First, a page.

David Cameron and Jeremy Corbyn have exchanged verbal blows in an at times brutal clash over antisemitism and racism in the House of Commons.
The Prime Minister launched a furious attack on the Labour leader, demanding he withdraws a previous description of Hamas and Hezbollah as “friends”.
In the exchange, on the eve of elections taking place across the UK, Mr Cameron quoted the Labour leader’s comments as a backbench MP, when he said he had invited "our friends" from Hamas and Hezbollah to speak at an event.
"He referred to Hamas and Hezbollah as his friends. He needs to withdraw that remark,” Mr Cameron said during Prime Minister's Questions.
He then directly asked Mr Corbyn: "Are they your friends or are they not? Because these organisations in their constitutions believe in persecuting and killing Jews. They are anti-Semitic organisations, they are racist organisations.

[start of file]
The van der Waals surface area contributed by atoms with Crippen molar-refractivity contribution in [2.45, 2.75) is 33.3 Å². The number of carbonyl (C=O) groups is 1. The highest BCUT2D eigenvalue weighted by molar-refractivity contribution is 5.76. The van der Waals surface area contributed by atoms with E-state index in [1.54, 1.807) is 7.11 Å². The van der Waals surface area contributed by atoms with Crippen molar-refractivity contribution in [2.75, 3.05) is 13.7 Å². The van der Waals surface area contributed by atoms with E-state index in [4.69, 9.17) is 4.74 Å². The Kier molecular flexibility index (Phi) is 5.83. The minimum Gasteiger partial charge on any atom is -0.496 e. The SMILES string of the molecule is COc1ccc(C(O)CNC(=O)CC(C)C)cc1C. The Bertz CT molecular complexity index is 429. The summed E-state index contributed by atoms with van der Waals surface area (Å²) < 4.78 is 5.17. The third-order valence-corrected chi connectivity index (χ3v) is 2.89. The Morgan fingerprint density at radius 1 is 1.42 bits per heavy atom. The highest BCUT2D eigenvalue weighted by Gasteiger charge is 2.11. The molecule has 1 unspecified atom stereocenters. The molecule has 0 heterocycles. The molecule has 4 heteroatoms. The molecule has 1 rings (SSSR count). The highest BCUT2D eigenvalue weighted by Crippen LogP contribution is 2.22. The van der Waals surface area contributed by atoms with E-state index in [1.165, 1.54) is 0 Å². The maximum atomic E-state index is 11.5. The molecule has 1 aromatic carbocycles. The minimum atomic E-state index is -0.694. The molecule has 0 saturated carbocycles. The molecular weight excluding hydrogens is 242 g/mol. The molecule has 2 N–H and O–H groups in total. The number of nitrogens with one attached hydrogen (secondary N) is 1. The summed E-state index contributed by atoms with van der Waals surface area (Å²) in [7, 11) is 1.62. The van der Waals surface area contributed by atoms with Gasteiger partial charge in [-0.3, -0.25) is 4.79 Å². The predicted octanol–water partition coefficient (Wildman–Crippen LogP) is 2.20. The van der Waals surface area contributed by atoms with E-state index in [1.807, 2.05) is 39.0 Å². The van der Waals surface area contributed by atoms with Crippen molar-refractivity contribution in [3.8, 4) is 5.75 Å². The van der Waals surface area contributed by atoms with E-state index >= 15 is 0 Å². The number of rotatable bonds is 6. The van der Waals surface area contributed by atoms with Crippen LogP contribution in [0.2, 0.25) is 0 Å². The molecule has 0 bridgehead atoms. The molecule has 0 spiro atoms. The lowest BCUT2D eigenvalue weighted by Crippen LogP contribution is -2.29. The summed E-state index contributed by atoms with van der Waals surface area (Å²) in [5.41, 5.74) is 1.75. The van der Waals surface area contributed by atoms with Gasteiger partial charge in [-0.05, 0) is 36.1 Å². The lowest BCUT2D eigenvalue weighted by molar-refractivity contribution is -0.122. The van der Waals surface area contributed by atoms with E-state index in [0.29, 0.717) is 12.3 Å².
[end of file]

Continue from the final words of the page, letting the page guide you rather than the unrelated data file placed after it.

"He must stand up and say they are not his friends."
Mr Corbyn responded: "Obviously, anyone who commits racist acts or is anti-Semitic is not a friend of mine. I am very clear about that."
He insisted that the event Mr Cameron mentioned was intended to promote the peace process in the Middle East, and that "I absolutely do not approve of those organisations".
But Mr Corbyn then turned to London mayoral race, accusing the campaign of Conservative candidate for London Mayor Zac Goldsmith of "systematically smearing" his Labour rival Sadiq Khan.
The clash came as two more Labour councillors were suspended over allegations of anti-Semitism. Three were suspended on Monday.
Miqdad Al-Nuaimi, a councillor in Newport, South Wales, and Terry Kelly, who sits on Renfrewshire Council, have been suspended "pending an investigation", a Labour spokesman said.
Additional reporting by Press Association
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